Date: 8 May 2014
Press release number: WS0098

West Sussex Fire and Rescue Service (WSFRS) has announced draft proposals aimed at improving the service it offers across the county while managing resources within a reduced budget.

The plans are designed to save £1.6million from the Service's budget for 2015/16, without impacting on its response to emergencies or response standards.

Chief Fire Officer Sean Ruth said: "The number of emergency calls we receive has fallen, and the types of incident we respond to has changed. We need to adapt our service to reflect this.

"We have done a huge amount to target prevention work to those most at risk. We want to continue to work even more closely with the communities we serve to reduce the likelihood of emergencies from occurring in the first place."

The draft proposals will be considered by West Sussex County Council's Environment and Community Services Select Committee on 14 May, after which a decision on whether they should go forward for public consultation will be taken by Lionel Barnard, the Cabinet Member for Residents' Services.
The draft plans:

  • Keep all fire stations open, but change the way fire engines are crewed, introduce new shift patterns and reduce the overall number of staff, including firefighters.
  • Keep the same number of immediate response fire engines, but move one from a temporary base to a permanent location and remove some second engines, and one third engine.
  • Will support WSFRS with the prevention work it carries out, working closely with communities, professional partners and those most at risk.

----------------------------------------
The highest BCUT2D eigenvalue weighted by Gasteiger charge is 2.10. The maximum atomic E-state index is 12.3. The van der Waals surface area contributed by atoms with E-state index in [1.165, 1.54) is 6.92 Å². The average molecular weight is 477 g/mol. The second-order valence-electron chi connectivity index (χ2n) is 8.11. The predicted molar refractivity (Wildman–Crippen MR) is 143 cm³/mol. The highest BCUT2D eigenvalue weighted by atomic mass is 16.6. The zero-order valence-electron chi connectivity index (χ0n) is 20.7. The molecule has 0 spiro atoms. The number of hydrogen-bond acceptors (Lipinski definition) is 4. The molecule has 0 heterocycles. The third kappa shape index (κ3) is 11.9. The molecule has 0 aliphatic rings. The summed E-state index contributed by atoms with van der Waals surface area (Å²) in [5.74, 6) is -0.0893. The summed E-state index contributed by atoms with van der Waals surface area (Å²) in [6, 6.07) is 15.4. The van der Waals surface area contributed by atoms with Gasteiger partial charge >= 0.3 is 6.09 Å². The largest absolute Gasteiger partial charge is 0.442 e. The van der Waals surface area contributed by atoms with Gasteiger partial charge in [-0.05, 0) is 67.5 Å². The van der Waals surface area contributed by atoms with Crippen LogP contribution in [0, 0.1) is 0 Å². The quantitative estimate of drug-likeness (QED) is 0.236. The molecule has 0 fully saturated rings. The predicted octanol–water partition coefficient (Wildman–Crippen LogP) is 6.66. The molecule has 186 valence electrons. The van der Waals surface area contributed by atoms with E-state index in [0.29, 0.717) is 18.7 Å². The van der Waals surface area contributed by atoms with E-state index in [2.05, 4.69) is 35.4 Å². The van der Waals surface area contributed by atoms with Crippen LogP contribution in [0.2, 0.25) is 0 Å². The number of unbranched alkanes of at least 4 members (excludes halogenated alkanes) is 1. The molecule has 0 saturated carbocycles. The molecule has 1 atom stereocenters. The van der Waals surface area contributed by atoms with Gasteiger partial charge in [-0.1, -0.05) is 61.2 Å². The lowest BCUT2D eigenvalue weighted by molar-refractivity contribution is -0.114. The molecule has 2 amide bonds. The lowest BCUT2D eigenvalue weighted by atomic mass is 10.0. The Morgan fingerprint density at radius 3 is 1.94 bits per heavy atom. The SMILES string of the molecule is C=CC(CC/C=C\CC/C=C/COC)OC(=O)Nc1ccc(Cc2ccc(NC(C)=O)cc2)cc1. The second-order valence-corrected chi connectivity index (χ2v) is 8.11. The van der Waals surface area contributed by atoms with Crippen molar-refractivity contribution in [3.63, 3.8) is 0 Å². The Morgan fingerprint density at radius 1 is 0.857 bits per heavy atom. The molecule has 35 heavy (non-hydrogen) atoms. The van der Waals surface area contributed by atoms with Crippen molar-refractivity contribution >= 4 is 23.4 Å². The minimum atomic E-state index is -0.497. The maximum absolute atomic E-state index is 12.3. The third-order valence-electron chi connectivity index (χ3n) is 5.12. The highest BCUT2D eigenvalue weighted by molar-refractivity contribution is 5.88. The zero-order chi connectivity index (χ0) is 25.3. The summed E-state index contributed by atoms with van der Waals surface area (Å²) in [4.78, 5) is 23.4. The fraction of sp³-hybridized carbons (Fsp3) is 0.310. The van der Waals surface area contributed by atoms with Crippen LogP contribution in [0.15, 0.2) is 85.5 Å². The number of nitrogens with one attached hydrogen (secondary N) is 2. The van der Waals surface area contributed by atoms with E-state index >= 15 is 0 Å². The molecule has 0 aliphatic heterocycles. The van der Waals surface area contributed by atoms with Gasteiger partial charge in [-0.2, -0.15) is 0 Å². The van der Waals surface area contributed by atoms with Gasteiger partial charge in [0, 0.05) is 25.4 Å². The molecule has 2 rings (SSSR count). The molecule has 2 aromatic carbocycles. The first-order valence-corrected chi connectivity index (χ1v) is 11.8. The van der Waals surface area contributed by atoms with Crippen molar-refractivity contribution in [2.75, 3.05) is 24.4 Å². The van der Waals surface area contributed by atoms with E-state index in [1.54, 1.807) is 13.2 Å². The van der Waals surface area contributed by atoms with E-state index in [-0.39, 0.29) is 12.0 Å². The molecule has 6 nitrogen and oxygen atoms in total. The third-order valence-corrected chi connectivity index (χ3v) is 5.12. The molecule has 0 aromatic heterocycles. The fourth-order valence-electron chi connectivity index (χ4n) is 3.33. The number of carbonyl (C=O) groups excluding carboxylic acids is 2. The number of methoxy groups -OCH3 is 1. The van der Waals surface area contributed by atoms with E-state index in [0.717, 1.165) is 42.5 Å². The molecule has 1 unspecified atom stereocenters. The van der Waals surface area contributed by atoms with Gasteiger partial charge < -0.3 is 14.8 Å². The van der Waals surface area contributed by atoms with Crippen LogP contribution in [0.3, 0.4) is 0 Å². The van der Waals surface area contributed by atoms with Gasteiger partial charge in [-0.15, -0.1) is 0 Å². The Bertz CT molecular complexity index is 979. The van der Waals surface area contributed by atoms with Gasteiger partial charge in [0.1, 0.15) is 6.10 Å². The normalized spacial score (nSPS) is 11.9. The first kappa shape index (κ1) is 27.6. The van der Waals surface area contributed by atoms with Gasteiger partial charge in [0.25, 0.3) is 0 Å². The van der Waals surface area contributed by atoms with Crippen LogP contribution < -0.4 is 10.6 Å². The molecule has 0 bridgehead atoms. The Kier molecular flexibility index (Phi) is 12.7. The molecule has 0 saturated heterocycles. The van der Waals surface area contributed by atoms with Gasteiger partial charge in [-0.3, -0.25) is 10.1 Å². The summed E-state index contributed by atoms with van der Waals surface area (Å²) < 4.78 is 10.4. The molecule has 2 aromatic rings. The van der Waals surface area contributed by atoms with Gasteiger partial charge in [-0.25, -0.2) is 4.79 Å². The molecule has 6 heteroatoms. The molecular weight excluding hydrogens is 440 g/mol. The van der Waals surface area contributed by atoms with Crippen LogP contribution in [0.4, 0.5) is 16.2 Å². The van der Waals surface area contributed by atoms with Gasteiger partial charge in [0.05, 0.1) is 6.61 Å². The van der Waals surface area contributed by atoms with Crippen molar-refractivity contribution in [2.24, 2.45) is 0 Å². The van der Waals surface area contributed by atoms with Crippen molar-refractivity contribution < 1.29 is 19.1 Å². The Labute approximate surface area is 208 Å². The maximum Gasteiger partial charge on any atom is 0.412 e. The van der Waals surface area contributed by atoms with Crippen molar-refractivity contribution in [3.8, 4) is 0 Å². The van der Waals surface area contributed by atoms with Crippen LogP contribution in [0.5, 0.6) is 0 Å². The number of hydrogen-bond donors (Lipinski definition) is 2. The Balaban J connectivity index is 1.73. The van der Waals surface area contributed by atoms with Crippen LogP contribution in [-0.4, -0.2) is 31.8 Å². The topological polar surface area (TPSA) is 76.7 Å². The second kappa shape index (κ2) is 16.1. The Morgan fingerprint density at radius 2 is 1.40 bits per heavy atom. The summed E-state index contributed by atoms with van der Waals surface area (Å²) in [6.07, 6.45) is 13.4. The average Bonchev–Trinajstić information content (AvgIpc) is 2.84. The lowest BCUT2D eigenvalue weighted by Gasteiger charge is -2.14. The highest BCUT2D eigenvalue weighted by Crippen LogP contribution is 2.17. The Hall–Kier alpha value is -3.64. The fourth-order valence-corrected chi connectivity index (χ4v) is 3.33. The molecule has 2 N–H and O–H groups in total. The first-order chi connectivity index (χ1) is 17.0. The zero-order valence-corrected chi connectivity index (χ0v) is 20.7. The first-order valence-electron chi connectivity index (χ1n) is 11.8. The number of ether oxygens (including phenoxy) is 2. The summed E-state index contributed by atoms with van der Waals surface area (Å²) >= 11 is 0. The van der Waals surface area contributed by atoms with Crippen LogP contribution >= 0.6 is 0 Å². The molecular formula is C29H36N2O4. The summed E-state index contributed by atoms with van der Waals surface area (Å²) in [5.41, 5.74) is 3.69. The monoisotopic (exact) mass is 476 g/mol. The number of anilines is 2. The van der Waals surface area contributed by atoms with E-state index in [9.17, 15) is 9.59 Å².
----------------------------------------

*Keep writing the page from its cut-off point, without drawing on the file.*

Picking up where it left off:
• Will enhance resilience and existing community safety work with additional resources from a new Crewing Optimisation Group, as well as specialists to deal with severe weather events.

If a public consultation is agreed it is likely to run from 2 June until 22 August 2014, before the proposals are considered by West Sussex County Council in September.

Further information will be available on the Fire Service website. Contact Gary Towson on 07793 369919 or Claire Byrd on 07720 341152


Our proposals for 2015-16 support our future vision and reflect changes in community risk and the demands on our services. We also propose investment to increase our capacity for preparing for, responding to and supporting the recovery from flooding and severe weather events.

The combined proposals, if approved, will achieve our budget reduction target of 1.6million from our 2013-14 budget of 28.3million.

There are no proposals to close any fire stations or reduce the number of immediate response fire engines. Through the use of more flexible working we will continue to deliver a safe, professional and efficient fire and rescue service for people in West Sussex.

Proposal: Move one of the two immediate response fire engines at Horsham to Littlehampton, making it a 24hr immediate response station
WSFRS has eight immediate response fire engines based at five fire stations. An immediate response fire engine was moved from Horley to Horsham in 2013 as an interim measure pending these proposals. Relocating this resource permanently to Littlehampton will improve our overall performance, based on risk and operational demand. Horsham and Littlehampton will both then have two fire engines - one crewed 24hr as an immediate response and one crewed by retained firefighters.